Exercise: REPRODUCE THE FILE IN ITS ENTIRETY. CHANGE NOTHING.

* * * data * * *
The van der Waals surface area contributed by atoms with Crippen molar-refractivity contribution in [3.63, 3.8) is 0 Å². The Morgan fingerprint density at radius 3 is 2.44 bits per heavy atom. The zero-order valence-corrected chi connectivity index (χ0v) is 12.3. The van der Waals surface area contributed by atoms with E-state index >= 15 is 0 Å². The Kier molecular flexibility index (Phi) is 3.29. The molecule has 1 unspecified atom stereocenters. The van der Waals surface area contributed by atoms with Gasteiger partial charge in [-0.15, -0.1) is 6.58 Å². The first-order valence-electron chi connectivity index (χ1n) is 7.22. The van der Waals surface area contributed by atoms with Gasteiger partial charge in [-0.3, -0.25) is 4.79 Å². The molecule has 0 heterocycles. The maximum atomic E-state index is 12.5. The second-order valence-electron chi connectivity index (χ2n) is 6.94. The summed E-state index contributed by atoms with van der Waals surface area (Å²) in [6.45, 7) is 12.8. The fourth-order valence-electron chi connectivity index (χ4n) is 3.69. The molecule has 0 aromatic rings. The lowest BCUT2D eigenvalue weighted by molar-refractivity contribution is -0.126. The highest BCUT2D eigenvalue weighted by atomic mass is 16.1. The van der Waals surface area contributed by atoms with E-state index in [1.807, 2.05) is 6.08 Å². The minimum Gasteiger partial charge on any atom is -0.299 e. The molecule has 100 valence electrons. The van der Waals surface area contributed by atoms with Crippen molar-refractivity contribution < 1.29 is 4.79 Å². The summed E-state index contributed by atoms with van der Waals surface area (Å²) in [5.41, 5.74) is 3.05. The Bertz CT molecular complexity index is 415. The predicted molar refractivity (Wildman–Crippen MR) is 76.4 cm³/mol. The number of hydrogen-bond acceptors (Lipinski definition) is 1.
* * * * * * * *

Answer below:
The van der Waals surface area contributed by atoms with Crippen molar-refractivity contribution in [3.63, 3.8) is 0 Å². The Morgan fingerprint density at radius 3 is 2.44 bits per heavy atom. The zero-order valence-corrected chi connectivity index (χ0v) is 12.3. The van der Waals surface area contributed by atoms with E-state index >= 15 is 0 Å². The Kier molecular flexibility index (Phi) is 3.29. The molecule has 1 unspecified atom stereocenters. The van der Waals surface area contributed by atoms with Gasteiger partial charge in [-0.15, -0.1) is 6.58 Å². The first-order valence-electron chi connectivity index (χ1n) is 7.22. The van der Waals surface area contributed by atoms with Gasteiger partial charge in [-0.3, -0.25) is 4.79 Å². The molecule has 0 heterocycles. The maximum atomic E-state index is 12.5. The second-order valence-electron chi connectivity index (χ2n) is 6.94. The summed E-state index contributed by atoms with van der Waals surface area (Å²) in [6.45, 7) is 12.8. The fourth-order valence-electron chi connectivity index (χ4n) is 3.69. The molecule has 0 aromatic rings. The lowest BCUT2D eigenvalue weighted by molar-refractivity contribution is -0.126. The highest BCUT2D eigenvalue weighted by atomic mass is 16.1. The van der Waals surface area contributed by atoms with E-state index in [1.807, 2.05) is 6.08 Å². The minimum Gasteiger partial charge on any atom is -0.299 e. The molecule has 100 valence electrons. The van der Waals surface area contributed by atoms with Crippen molar-refractivity contribution < 1.29 is 4.79 Å². The summed E-state index contributed by atoms with van der Waals surface area (Å²) in [5.41, 5.74) is 3.05. The Bertz CT molecular complexity index is 415. The predicted molar refractivity (Wildman–Crippen MR) is 76.4 cm³/mol. The number of hydrogen-bond acceptors (Lipinski definition) is 1.